Property ruling controversy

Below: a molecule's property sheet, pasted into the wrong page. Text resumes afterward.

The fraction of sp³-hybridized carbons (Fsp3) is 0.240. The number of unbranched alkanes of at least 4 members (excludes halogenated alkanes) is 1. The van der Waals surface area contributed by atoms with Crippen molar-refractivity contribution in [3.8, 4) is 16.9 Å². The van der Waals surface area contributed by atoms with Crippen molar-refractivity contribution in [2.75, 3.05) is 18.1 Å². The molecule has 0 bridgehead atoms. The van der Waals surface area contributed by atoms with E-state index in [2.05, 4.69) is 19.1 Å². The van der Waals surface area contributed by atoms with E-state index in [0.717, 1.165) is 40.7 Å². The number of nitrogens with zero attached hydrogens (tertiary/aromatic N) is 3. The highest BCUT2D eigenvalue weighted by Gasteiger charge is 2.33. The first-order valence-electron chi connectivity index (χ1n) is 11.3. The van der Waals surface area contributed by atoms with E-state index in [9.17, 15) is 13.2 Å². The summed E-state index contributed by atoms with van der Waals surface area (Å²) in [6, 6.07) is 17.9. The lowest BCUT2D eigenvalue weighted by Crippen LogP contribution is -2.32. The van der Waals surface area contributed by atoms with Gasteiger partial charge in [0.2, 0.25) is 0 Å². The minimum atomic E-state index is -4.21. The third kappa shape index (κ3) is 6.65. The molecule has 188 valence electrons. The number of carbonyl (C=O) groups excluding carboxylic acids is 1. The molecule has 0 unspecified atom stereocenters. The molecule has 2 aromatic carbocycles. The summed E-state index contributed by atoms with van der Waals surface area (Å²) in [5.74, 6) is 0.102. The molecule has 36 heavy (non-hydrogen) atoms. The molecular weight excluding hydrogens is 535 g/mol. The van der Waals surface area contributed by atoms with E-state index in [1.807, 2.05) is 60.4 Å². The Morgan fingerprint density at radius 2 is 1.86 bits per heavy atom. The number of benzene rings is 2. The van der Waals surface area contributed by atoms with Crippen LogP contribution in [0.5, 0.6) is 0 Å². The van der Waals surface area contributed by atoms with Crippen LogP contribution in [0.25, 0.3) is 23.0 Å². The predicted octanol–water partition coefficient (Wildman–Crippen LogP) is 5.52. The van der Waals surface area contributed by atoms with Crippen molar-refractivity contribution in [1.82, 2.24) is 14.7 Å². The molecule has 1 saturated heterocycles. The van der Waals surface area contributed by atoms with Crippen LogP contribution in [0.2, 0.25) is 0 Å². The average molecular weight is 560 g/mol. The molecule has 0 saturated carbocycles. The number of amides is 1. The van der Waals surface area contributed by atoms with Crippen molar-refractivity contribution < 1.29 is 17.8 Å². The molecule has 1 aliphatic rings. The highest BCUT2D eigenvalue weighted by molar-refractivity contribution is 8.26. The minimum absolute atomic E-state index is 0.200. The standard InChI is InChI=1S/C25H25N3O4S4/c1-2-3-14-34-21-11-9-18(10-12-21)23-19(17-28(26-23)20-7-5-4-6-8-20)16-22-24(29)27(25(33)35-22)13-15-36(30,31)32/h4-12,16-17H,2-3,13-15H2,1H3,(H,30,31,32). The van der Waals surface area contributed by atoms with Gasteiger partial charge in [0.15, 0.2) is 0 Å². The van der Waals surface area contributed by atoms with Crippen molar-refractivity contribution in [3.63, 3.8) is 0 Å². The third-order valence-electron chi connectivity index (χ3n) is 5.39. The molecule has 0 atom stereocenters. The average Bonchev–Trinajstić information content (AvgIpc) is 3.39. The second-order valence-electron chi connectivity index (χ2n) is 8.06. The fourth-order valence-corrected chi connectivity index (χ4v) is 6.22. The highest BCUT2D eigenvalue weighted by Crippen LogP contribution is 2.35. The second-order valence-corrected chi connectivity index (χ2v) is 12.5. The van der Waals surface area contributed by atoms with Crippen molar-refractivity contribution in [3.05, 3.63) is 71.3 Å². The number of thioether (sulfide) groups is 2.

NICOSIA – The European Court of Human Rights (ECHR) has sparked controversy in Cyprus by ordering Turkey to settle property disputes with Greek Cypriots within six months – without saying how. The Strasbourg-based court on Thursday ordered Ankara to provide «effective redress» to Greek Cypriots who fled property when the island was partitioned after a 1974 Turkish invasion. The emotional issue of property settlement, which includes everything from farms to hotels and family homes, has proven to be one of the greatest obstacles to the reunification of Cyprus. Turkey is eager to speed a resolution to ease its negotiations for European Union entry. But despite an apparent victory, the ruling worried Greek Cypriots, as it has given Ankara up to six months to meet the court requirement but did not say specifically how claimants should be compensated. They expressed concern that it was a fig leaf designed to give Turkish-Cypriot authorities time to set in motion their own reparations mechanism in northern Cyprus, the breakaway state where the court ruling will apply. The Turkish-Cypriot administration this week ratified a change to its property laws allowing Greek Cypriots for the first time to apply to the north’s courts to get their property back. It clearly hopes this will eventually meet the ECHR’s requirements. But Greek Cypriots, accustomed to settling their scores with Turkey through the ECHR, believe any acceptance of such a mechanism would deprive them of that route and give credence to northern Cyprus, which they regard as a renegade state. «I sincerely hope that such a thing is not on the minds of the law judges – to accept and establish a system in the occupied area (northern Cyprus),» said Demetris Christofias, a coalition partner in the Greek-Cypriot government. Turkish-Cypriot officials said the reprieve in Thursday’s ruling signaled the court’s recognition of the north’s plans to allow Greek Cypriots to reclaim properties. «This reflects how important the changes are,» said Turkish-Cypriot leader Mehmet Ali Talat. Turkish newspapers also welcomed the verdict. «Cold shower for the Greek Cypriots. Ankara gets what it wanted,» wrote the Radikal newspaper. The tone in the Greek-Cypriot south was decidedly more cautious. «It’s a double-edged sword,» daily Simerini said. The ECHR said Thursday’s ruling applied both to the case of Greek-Cypriot Myra Xenides-Arestis, who lodged a claim for her property in the Varosha area of eastern Cyprus, and to some 1,400 similar cases pending. Lawyers for Xenides-Arestis said full restitution of her rights to enjoy unhindered access to her property would mean Turkish forces abandoning a strip of prime real estate they have turned into a military zone. Varosha was the heart of Cyprus’s tourism-driven economy until 1974. Now it is a jumble of abandoned five-star hotels and homes, overrun with rats and weeds and looted many times over. «This case… signifies the beginning of the return of Varosha,» said lawyer Achilleas Demetriades. (Additional reporting by Selcuk Gokoluk in Ankara.)